Is Economic Collapse Encouraging Reform Or Blocking It?
An article on how to adapt to the crisis in the economy and the environment I happened upon this morning caught my attention with its advice on how to live in the soon-to-come post-corporate reality. Among their tips:
– Forget about the concept of a job.
– Tell the truth, because you have nothing to lose
– Fast, to “detoxify” yourself
– Don’t rely on the government, because it’s just controlled by nasty men in business suits
This last item woke me up to what the article was actually saying. It was giving the same kind of advice that the author would have given people about how to live five years ago. People like this have always preached the idea of detoxification – though they’ve never specified exactly what toxins we have that we need to worry about. Brutal truth telling is an old idea, and the rejection of the idea of a job is a meme from the 1990s. But, it’s the dismissal of the government that really tickles me – if we’re moving toward a post-corporate reality, how come the guys in suits will still be in charge?
I don’t think I’ll take any of the advice in that article to heart, but it does get me thinking about the way that people are reacting to problems in the economy and the environment: They’re not changing. In fact, I see people getting more rigid in their old ways of doing things. People aren’t deciding to reject the idea of jobs, just because jobs are disappearing. People who still have jobs are clinging to them, and people who have lost jobs are seeking them with a desperate hunger.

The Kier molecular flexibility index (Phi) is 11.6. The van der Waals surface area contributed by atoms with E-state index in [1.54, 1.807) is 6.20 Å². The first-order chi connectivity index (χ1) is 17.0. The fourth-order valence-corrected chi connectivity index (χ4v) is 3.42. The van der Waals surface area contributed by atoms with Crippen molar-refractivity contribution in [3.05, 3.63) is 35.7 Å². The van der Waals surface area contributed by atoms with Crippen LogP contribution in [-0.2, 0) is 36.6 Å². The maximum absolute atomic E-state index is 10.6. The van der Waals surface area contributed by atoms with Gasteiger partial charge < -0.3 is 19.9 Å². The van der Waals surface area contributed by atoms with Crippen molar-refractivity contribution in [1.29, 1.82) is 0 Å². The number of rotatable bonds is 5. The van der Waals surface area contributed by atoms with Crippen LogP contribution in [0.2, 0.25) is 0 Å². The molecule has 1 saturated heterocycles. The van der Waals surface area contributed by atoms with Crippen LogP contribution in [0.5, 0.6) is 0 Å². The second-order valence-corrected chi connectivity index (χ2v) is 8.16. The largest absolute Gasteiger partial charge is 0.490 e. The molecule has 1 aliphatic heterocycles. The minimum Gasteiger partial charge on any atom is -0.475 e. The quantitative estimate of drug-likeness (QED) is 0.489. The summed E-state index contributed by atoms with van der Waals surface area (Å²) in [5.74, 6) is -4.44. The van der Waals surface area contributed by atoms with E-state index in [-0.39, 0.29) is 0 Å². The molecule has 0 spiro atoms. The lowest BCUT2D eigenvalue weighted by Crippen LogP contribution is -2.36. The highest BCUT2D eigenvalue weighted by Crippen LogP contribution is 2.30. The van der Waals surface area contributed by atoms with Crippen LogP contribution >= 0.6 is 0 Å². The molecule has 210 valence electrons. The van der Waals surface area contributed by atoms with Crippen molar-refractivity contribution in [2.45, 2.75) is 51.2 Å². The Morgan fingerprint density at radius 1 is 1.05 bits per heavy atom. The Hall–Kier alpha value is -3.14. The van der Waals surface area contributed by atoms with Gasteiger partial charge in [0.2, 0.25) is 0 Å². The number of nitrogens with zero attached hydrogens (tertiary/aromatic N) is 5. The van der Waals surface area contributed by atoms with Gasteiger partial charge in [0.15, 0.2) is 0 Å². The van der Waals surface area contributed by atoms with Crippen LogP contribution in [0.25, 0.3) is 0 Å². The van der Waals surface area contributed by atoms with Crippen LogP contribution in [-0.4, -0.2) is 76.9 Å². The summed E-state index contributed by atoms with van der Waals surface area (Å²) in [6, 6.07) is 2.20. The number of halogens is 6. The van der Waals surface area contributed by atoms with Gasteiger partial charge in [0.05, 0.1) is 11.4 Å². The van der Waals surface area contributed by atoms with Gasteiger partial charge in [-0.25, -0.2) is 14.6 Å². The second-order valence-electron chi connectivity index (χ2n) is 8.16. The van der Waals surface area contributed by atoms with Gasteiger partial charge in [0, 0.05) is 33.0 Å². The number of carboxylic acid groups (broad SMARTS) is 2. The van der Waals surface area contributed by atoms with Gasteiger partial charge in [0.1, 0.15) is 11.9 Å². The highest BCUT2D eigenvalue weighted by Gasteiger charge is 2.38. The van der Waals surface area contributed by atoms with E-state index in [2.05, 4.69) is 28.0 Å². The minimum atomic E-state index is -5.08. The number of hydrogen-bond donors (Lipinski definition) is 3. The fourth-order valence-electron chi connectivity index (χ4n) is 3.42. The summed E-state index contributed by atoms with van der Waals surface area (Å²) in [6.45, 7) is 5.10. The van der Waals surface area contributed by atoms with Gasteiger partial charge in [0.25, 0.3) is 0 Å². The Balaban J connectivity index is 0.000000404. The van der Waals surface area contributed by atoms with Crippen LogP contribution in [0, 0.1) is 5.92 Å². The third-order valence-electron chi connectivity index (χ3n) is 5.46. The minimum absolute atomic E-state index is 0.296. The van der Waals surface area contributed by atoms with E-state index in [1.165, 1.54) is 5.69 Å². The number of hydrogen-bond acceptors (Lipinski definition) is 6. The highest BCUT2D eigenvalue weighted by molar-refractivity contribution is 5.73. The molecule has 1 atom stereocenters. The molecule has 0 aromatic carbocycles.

I saw a lot more real change in the 1990s, when money flowed freely, and people had the ability to make choices without fear. The lesson I see is that we can’t expect a crisis to change what people want. A crisis may change things, through necessity after big social institutions we’ve relied upon have been destroyed, but aspiration to beautiful new modes of being isn’t what’s on people’s minds right now. Folks are hunkering down, and moving to protect what they can of what they’ve already got.